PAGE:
Kawasaki disease is a rare condition that causes blood vessels to become inflamed and swollen. It predominantly occurs in children under the age of five. If left untreated, it results in balloon-like swellings (aneurysms) in the coronary vessels of approximately 25% of cases. To date, the cause of this disease remains unknown.
A group of researchers led by Dr Paul Brogan recently conducted a study aiming to shed light on how the disease develops. Ninety-two children with KD were examined at the Somers Clinical Research Facility (CRF) at GOSH. Levels of circulating endothelial cells (CECs), which are mature cells that have become detached from the vessel wall and are often associated with vascular injury, were measured years after patients developed KD. The researchers found CECs were elevated in KD patients, usually highest in patients with coronary artery aneurysms. Elevated levels of CECs were also seen in some KD patients that had not had coronary artery aneurysms. While the relevance of elevated CECs are not yet known, this study provides rationale for long-term follow up of these patients.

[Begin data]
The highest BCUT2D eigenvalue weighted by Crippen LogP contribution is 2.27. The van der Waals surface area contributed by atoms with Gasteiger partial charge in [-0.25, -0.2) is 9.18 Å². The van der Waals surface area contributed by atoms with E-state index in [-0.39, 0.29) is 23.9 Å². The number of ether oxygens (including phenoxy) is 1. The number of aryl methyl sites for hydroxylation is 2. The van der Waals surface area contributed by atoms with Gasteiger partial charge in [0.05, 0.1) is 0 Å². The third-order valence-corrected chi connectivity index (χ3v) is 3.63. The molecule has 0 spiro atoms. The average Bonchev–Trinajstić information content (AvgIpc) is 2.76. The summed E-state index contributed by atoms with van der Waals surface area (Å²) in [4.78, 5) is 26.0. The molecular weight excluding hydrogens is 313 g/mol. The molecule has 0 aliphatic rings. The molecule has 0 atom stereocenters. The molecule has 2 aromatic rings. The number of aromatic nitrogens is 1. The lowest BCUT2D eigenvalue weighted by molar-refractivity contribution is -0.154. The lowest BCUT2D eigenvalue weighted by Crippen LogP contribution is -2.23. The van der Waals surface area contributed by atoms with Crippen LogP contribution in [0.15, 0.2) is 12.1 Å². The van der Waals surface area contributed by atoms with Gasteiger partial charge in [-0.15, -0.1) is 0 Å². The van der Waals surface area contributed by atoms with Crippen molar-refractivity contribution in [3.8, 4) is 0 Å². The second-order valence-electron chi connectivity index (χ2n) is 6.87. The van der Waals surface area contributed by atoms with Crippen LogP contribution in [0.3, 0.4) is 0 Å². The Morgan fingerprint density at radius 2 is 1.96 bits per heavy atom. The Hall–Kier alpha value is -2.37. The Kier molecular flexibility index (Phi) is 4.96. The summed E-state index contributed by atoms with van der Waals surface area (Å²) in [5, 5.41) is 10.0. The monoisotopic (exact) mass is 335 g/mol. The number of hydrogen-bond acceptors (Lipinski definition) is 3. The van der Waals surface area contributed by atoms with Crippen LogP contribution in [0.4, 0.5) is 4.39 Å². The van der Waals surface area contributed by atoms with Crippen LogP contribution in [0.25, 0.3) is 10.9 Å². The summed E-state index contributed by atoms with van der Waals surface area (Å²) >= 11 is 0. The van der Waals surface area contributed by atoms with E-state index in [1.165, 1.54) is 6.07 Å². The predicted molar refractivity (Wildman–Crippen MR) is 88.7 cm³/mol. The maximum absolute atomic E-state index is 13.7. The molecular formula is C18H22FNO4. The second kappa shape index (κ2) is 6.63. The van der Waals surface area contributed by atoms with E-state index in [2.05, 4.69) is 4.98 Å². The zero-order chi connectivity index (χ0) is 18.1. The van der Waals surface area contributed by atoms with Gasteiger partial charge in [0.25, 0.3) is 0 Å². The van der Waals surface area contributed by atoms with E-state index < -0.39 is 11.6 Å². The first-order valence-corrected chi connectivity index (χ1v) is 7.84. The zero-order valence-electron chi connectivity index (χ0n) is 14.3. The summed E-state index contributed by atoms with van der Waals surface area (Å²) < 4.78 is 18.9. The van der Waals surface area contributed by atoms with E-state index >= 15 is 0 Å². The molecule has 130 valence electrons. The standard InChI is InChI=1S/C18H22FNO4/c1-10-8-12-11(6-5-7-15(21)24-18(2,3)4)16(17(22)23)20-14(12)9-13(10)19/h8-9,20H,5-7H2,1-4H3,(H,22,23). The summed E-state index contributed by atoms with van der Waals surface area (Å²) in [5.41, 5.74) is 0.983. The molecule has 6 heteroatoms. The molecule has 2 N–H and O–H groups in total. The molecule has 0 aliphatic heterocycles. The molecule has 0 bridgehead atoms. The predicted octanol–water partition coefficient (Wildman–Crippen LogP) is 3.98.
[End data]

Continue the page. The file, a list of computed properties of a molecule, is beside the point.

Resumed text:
This study has been accepted for publication in the journal, Heart. It was conducted at the BRC-supported Somers CRF at GOSH. Dr Brogan is a BRC-supported researcher.